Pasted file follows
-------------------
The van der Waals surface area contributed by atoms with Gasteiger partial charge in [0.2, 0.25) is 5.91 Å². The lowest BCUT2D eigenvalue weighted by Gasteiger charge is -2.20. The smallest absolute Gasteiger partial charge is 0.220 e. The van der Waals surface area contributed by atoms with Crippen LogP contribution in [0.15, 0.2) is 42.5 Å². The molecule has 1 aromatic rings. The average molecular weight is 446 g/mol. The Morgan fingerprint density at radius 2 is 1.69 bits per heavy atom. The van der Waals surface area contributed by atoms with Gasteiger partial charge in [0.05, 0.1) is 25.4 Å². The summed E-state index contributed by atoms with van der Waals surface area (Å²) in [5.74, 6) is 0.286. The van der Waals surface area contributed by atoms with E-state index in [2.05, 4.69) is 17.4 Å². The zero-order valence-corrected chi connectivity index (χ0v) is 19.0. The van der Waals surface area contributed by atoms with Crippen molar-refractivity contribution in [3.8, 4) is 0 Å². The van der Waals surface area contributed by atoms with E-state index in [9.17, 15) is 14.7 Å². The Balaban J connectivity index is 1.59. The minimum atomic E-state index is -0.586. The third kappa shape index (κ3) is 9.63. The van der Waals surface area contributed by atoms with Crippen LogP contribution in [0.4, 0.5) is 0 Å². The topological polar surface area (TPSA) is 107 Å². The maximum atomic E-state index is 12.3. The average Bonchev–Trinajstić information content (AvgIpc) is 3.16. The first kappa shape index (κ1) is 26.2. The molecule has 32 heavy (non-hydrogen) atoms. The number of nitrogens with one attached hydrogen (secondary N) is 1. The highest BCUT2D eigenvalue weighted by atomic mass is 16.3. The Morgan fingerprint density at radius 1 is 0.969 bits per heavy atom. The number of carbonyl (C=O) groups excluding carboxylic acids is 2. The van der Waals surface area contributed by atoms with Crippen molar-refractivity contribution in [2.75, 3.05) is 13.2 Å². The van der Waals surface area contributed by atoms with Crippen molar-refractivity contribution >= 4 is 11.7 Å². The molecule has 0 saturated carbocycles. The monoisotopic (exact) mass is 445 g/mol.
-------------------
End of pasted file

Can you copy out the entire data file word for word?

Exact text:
The van der Waals surface area contributed by atoms with Gasteiger partial charge in [0.2, 0.25) is 5.91 Å². The lowest BCUT2D eigenvalue weighted by Gasteiger charge is -2.20. The smallest absolute Gasteiger partial charge is 0.220 e. The van der Waals surface area contributed by atoms with Crippen LogP contribution in [0.15, 0.2) is 42.5 Å². The molecule has 1 aromatic rings. The average molecular weight is 446 g/mol. The Morgan fingerprint density at radius 2 is 1.69 bits per heavy atom. The van der Waals surface area contributed by atoms with Gasteiger partial charge in [0.05, 0.1) is 25.4 Å². The summed E-state index contributed by atoms with van der Waals surface area (Å²) in [5.74, 6) is 0.286. The van der Waals surface area contributed by atoms with E-state index in [2.05, 4.69) is 17.4 Å². The zero-order valence-corrected chi connectivity index (χ0v) is 19.0. The van der Waals surface area contributed by atoms with Crippen molar-refractivity contribution in [3.8, 4) is 0 Å². The van der Waals surface area contributed by atoms with E-state index in [9.17, 15) is 14.7 Å². The Balaban J connectivity index is 1.59. The minimum atomic E-state index is -0.586. The third kappa shape index (κ3) is 9.63. The van der Waals surface area contributed by atoms with Crippen LogP contribution in [0.4, 0.5) is 0 Å². The topological polar surface area (TPSA) is 107 Å². The maximum atomic E-state index is 12.3. The average Bonchev–Trinajstić information content (AvgIpc) is 3.16. The first kappa shape index (κ1) is 26.2. The molecule has 32 heavy (non-hydrogen) atoms. The number of nitrogens with one attached hydrogen (secondary N) is 1. The highest BCUT2D eigenvalue weighted by atomic mass is 16.3. The Morgan fingerprint density at radius 1 is 0.969 bits per heavy atom. The number of carbonyl (C=O) groups excluding carboxylic acids is 2. The van der Waals surface area contributed by atoms with Crippen molar-refractivity contribution in [2.75, 3.05) is 13.2 Å². The van der Waals surface area contributed by atoms with Crippen molar-refractivity contribution >= 4 is 11.7 Å². The molecule has 0 saturated carbocycles. The monoisotopic (exact) mass is 445 g/mol.